Azalea Plant Profile

pink azaleas

The Spruce / Adrienne Legault

Is there a more welcome sight in spring than an azalea shrub in full bloom? These shade-loving plants can bring delightful color to all corners of the spring garden. Heirloom varieties can grow as high as twelve feet tall, with spectacular displays in spring. The range of colors is spectacular, from white to pale pink to a range of reds and purples. Most azaleas bloom in mid-spring (mid to late April), but some bloom earlier or later than others, and it's easy to choose a variety for your design needs. Like their larger cousins, the Rhododendron ferrugineum, the azalea's thick leaves can remain evergreen, though most varieties grown in the United States are deciduous.

In the garden industry, the names "azalea" and "rhododendron" are often used interchangeably, which can become confusing. One way to tell them apart at first glance is the size and shape of the blooms: traditional rhododendrons have large round clusters of flowers, whereas azalea blooms are more evenly distributed on the entire shrub. Rhododendron leaves are also larger, fleshier and darker green than azalea leaves. There are numerous cultivars, so do a bit of research before you buy to make sure you get the plant best suited for your needs. For example, some varieties are more cold hardy than others. There are also now many azalea-rhododendron hybrids, which makes for very hardy plants that are a more manageable size and that have a wide range of flower colors.

Botanical Name Rhododendron
Common Name Azalea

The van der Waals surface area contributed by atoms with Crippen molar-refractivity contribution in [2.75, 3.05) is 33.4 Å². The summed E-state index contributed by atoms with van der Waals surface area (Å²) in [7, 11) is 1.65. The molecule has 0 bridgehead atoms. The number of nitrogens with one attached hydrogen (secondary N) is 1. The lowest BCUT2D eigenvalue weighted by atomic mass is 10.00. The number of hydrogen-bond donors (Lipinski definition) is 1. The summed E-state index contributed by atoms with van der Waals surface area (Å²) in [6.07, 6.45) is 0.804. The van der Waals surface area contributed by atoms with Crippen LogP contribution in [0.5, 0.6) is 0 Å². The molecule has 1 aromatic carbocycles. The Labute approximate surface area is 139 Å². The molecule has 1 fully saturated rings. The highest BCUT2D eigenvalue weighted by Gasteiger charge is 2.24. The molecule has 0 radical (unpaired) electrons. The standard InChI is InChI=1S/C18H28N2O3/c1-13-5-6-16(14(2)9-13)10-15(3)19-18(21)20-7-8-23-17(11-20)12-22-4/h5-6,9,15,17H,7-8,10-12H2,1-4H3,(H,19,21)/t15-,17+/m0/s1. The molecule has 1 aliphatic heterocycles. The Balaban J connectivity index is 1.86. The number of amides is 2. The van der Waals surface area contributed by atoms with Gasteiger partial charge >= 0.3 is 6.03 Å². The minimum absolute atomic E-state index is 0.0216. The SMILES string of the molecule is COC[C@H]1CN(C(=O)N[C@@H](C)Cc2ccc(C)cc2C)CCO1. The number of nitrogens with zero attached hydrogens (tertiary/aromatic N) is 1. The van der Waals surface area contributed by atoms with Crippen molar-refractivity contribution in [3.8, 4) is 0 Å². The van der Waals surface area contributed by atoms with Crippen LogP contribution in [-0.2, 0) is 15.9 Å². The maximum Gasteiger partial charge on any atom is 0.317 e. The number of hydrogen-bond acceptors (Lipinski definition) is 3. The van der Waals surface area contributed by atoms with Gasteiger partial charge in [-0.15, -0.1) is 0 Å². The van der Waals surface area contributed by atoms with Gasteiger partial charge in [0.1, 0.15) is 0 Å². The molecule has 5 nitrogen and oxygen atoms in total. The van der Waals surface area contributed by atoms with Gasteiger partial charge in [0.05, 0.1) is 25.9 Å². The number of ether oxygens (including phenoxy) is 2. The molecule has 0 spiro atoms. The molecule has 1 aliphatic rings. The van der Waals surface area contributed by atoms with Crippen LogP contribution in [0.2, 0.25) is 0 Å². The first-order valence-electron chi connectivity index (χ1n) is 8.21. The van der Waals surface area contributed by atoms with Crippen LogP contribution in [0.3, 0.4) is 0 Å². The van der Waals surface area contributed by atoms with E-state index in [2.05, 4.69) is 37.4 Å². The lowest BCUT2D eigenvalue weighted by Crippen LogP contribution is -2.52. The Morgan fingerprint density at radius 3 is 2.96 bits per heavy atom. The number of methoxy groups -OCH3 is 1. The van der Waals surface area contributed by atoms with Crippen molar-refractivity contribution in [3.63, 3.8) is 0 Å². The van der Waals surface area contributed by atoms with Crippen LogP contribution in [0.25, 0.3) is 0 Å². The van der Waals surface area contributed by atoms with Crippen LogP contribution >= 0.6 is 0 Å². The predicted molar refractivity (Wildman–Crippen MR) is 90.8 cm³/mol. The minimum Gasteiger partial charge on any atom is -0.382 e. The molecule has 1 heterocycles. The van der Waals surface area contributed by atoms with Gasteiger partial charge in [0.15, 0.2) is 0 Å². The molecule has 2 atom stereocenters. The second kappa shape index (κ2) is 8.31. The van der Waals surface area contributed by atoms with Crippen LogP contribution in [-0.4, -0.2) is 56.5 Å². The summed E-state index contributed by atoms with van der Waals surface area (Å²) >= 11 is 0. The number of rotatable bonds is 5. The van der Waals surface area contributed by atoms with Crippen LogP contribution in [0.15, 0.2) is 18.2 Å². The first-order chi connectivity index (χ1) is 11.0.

Plant Type Deciduous or evergreen shrub
Mature Size 3' to 12'
Soil Type Acidic
Soil pH 5.5 to 6.0
Bloom Time Early to late spring
Flower Color White, pink, red, orange
Hardiness Zones 3 to 9 (3 to 7, 5 to 9)
Native Areas Asia, Europe, North America
   
azalea shrub

The Spruce / Adrienne Legault

closeup of pink azaleas

The Spruce / Adrienne Legault

red azaleas

The Spruce / Adrienne Legault

Row of bright pink azaleas by a lake and rock wall reflecting in the water
These hot pink azaleas in a botanic garden in Seattle show how dramatic these spring favorites can be in the garden.  Aurora Santiago / Flickr / CC BY 2.0

How to Grow Azaleas

Proper planting is key to success with these long-lived shrubs. Amending the soil will probably be necessary to ensure it gets a good start: have some peat moss and compost on hand to mix in with some good soil. Water in when planting and water daily for the first week until established.

Light

Azaleas flourish in shady spots, though they like a bit of sun: a few hours of morning sun is best, so the flowers don't wilt if a spring day becomes too hot. Most azaleas stay in bloom for about two weeks, barring rain or wind damage from a storm.

Soil

Azaleas love acidic soil; this explains why potted nursery plants usually have mostly peat moss for the planting medium. Soil should also have good drainage and good fertility with plenty of organic matter (compost, chopped leaves, etc.) and azaleas do best with a natural mulch such as pine bark mulch.

Water

Azaleas need water to bloom, and spring rain showers usually do the job. However, if the spring is dry, extra watering can be beneficial.

Temperature and Humidity